Hidden cause #6 why you still have low thyroid symptoms, even though your lab numbers are “normal”, and even though you’re taking thyroid medication, is
High Levels of Thyroxine Binding Globulin (TBG)
This taxi cab, you know the thyroid hormones, the T4 and the T3, they jump inside the cab and they get transported to the liver where they’re converted.
And then they jump back in the cab and they’re transported to the rest of the body. So they must have this little carrier to go anywhere.
An elevation in thyroxine binding globulin (TBG) means there’s a whole bunch of taxi cabs.
In fact, there’s so many cabs (carrier proteins called TBG) that the normal free amount of T4 and T3 that should be floating around isn’t. It’s as if they all get sucked up like a big sponge by all these thyroid binding globulins.
Here’s the crummy part about all this….
Your TSH will look normal. Your total T4 will look normal. Your total T3 will look normal.
If that’s all the markers your doctor is checking, then this problem is completely missed. You’ll be given thyroid hormones but you probably won’t get better.
Now you might have a little bit of a hormone honeymoon where you feel better for a couple of weeks, but eventually you’ll go right back to having depression, weight gain, hair loss, feeling cold, no motivation, brain fog. You’ll suffer those low thyroid symptoms again.
What causes elevated TBG? Estrogens are particulary good at elevating TBG. Now estrogens come in a lot of different forms, right? Estrogens can be hidden in face creams. Estrogens are in birth control pills. Estrogens can be elevated in a woman who’s not detoxifying her estrogens normally (liver issue).
So you see already we’ve kind of gone down the rabbit hole a little bit in tracking down the source of the elevated TBGs causing low thyroid symptoms.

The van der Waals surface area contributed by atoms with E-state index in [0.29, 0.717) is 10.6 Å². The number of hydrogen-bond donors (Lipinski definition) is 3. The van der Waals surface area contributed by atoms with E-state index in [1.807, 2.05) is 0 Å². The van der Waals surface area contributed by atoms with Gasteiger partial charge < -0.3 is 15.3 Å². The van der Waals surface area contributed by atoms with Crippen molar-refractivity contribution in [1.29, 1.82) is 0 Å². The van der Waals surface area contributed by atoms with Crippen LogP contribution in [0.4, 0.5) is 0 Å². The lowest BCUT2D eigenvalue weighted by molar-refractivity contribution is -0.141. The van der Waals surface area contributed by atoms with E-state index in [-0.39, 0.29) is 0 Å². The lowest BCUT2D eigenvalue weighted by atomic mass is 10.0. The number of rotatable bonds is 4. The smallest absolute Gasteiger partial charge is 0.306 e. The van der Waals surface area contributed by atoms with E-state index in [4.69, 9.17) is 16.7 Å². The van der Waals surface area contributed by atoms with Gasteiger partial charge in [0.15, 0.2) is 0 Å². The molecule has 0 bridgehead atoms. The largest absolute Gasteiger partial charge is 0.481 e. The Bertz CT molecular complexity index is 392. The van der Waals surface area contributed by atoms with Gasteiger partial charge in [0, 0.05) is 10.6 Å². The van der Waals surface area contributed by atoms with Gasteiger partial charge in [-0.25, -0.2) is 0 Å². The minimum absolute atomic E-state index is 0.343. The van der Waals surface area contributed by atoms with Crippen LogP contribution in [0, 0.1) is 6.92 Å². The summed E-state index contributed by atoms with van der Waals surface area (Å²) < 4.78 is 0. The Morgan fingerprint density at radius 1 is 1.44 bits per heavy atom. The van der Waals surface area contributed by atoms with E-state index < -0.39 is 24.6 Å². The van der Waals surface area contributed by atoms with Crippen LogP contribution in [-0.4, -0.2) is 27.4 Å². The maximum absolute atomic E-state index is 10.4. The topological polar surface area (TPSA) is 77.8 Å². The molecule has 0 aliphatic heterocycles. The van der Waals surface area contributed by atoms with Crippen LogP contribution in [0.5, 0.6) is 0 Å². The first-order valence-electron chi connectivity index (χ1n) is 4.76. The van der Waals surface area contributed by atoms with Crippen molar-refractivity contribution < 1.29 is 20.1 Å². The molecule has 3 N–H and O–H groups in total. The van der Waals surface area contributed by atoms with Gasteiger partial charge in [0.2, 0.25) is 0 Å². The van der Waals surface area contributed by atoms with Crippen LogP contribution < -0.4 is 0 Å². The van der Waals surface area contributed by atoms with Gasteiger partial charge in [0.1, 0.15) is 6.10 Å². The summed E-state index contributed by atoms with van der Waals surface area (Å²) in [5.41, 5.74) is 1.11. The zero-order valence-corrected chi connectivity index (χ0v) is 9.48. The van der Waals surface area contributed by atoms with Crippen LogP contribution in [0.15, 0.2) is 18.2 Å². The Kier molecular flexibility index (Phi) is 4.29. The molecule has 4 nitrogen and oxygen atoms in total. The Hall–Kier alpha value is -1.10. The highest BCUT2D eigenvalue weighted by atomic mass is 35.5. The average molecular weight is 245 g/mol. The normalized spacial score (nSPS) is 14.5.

If your doctor is not considering binding globulin as a possible problem, then he/she’s missing part of the reason why you could still be having thyroid symptoms.
If your TBGs are too high—Even though TSH is normal and T4 looks normal and total T3 looks normal—if your doctor will check your T3 uptake, or T3U, he/she will see tt that the T3U actually low.
(there is an inverse relationship between T3 uptake and binding globulins-one high and the other low).
Remember there’s also a lab reference range for T3U. The lab’s range is typically too forgiving. So, YOUR numbers might be within the lab’s range and look “normal”–but really your numbers are abnormal if you used a narrower range, a functional range.
Estrogens hanging out in the body elevate binding globulins, which suck up all the free T4 and T3.Therefore, not enough of the FREE T3 gets out of the taxi to attach to the T3 receptors….
…and you have low thyroid symptoms, but your labs look normal and you’re still taking medication.
Birth control pills contain estrogens. Some face creams and cosmetics contain undisclosed estrogens (not naming brands) . These estrogens can also elevate if you are not detoxifying estrogens normally. Let’s talk about that briefly…